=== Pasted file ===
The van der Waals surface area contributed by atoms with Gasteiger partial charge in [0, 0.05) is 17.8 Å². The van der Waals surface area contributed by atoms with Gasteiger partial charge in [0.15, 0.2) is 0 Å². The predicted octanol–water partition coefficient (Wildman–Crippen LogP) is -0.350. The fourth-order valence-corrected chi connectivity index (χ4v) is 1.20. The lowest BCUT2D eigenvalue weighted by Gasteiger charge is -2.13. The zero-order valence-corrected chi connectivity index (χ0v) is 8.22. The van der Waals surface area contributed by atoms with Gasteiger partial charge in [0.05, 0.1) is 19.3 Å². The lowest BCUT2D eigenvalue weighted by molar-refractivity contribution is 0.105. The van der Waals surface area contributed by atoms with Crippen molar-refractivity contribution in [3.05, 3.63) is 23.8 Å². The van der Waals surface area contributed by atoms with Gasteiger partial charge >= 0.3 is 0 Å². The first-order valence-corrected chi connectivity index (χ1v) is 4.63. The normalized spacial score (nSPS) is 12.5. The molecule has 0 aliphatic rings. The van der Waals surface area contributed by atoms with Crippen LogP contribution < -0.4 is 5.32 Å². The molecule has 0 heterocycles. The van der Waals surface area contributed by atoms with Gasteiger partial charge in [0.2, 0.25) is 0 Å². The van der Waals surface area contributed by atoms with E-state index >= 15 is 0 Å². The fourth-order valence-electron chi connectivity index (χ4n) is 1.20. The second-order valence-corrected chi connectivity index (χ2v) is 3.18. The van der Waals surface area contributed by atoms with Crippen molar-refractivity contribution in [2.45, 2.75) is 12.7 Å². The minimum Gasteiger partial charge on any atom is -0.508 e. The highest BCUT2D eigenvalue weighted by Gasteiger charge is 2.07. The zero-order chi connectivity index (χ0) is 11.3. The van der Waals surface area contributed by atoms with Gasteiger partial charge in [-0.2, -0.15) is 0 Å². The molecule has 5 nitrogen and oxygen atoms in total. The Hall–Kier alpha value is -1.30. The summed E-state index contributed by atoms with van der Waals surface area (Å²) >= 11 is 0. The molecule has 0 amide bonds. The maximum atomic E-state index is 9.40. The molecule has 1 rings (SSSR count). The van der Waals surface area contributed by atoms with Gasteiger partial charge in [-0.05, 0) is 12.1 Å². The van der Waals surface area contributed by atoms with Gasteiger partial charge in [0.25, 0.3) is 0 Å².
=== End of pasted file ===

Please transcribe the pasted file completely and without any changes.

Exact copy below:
The van der Waals surface area contributed by atoms with Gasteiger partial charge in [0, 0.05) is 17.8 Å². The van der Waals surface area contributed by atoms with Gasteiger partial charge in [0.15, 0.2) is 0 Å². The predicted octanol–water partition coefficient (Wildman–Crippen LogP) is -0.350. The fourth-order valence-corrected chi connectivity index (χ4v) is 1.20. The lowest BCUT2D eigenvalue weighted by Gasteiger charge is -2.13. The zero-order valence-corrected chi connectivity index (χ0v) is 8.22. The van der Waals surface area contributed by atoms with Gasteiger partial charge in [0.05, 0.1) is 19.3 Å². The lowest BCUT2D eigenvalue weighted by molar-refractivity contribution is 0.105. The van der Waals surface area contributed by atoms with Crippen molar-refractivity contribution in [3.05, 3.63) is 23.8 Å². The van der Waals surface area contributed by atoms with Gasteiger partial charge >= 0.3 is 0 Å². The first-order valence-corrected chi connectivity index (χ1v) is 4.63. The normalized spacial score (nSPS) is 12.5. The molecule has 0 aliphatic rings. The van der Waals surface area contributed by atoms with Crippen LogP contribution < -0.4 is 5.32 Å². The molecule has 0 heterocycles. The van der Waals surface area contributed by atoms with Gasteiger partial charge in [0.2, 0.25) is 0 Å². The van der Waals surface area contributed by atoms with E-state index >= 15 is 0 Å². The fourth-order valence-electron chi connectivity index (χ4n) is 1.20. The second-order valence-corrected chi connectivity index (χ2v) is 3.18. The van der Waals surface area contributed by atoms with Crippen molar-refractivity contribution in [2.45, 2.75) is 12.7 Å². The minimum Gasteiger partial charge on any atom is -0.508 e. The highest BCUT2D eigenvalue weighted by Gasteiger charge is 2.07. The zero-order chi connectivity index (χ0) is 11.3. The van der Waals surface area contributed by atoms with Gasteiger partial charge in [-0.2, -0.15) is 0 Å². The molecule has 5 nitrogen and oxygen atoms in total. The Hall–Kier alpha value is -1.30. The summed E-state index contributed by atoms with van der Waals surface area (Å²) >= 11 is 0. The molecule has 0 amide bonds. The maximum atomic E-state index is 9.40. The molecule has 1 rings (SSSR count). The van der Waals surface area contributed by atoms with Gasteiger partial charge in [-0.05, 0) is 12.1 Å². The van der Waals surface area contributed by atoms with Gasteiger partial charge in [0.25, 0.3) is 0 Å².